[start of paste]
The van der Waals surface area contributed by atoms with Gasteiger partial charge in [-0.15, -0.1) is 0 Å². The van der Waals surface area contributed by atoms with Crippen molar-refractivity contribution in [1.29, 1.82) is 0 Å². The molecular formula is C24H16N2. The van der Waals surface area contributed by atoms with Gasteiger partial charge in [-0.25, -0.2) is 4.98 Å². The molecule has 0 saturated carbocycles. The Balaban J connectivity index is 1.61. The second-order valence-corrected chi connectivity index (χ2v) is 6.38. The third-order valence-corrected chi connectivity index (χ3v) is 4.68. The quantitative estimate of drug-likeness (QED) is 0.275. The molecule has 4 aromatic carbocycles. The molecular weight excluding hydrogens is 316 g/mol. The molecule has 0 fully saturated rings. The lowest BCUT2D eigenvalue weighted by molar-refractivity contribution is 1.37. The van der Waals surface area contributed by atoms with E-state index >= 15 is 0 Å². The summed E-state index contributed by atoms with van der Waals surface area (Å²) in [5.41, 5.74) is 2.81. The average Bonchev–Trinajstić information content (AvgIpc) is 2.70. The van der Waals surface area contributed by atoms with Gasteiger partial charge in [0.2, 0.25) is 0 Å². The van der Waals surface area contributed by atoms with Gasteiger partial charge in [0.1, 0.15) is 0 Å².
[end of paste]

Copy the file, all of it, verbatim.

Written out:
The van der Waals surface area contributed by atoms with Gasteiger partial charge in [-0.15, -0.1) is 0 Å². The van der Waals surface area contributed by atoms with Crippen molar-refractivity contribution in [1.29, 1.82) is 0 Å². The molecular formula is C24H16N2. The van der Waals surface area contributed by atoms with Gasteiger partial charge in [-0.25, -0.2) is 4.98 Å². The molecule has 0 saturated carbocycles. The Balaban J connectivity index is 1.61. The second-order valence-corrected chi connectivity index (χ2v) is 6.38. The third-order valence-corrected chi connectivity index (χ3v) is 4.68. The quantitative estimate of drug-likeness (QED) is 0.275. The molecule has 4 aromatic carbocycles. The molecular weight excluding hydrogens is 316 g/mol. The molecule has 0 fully saturated rings. The lowest BCUT2D eigenvalue weighted by molar-refractivity contribution is 1.37. The van der Waals surface area contributed by atoms with E-state index >= 15 is 0 Å². The summed E-state index contributed by atoms with van der Waals surface area (Å²) in [5.41, 5.74) is 2.81. The average Bonchev–Trinajstić information content (AvgIpc) is 2.70. The van der Waals surface area contributed by atoms with Gasteiger partial charge in [0.2, 0.25) is 0 Å². The van der Waals surface area contributed by atoms with Gasteiger partial charge in [0.1, 0.15) is 0 Å².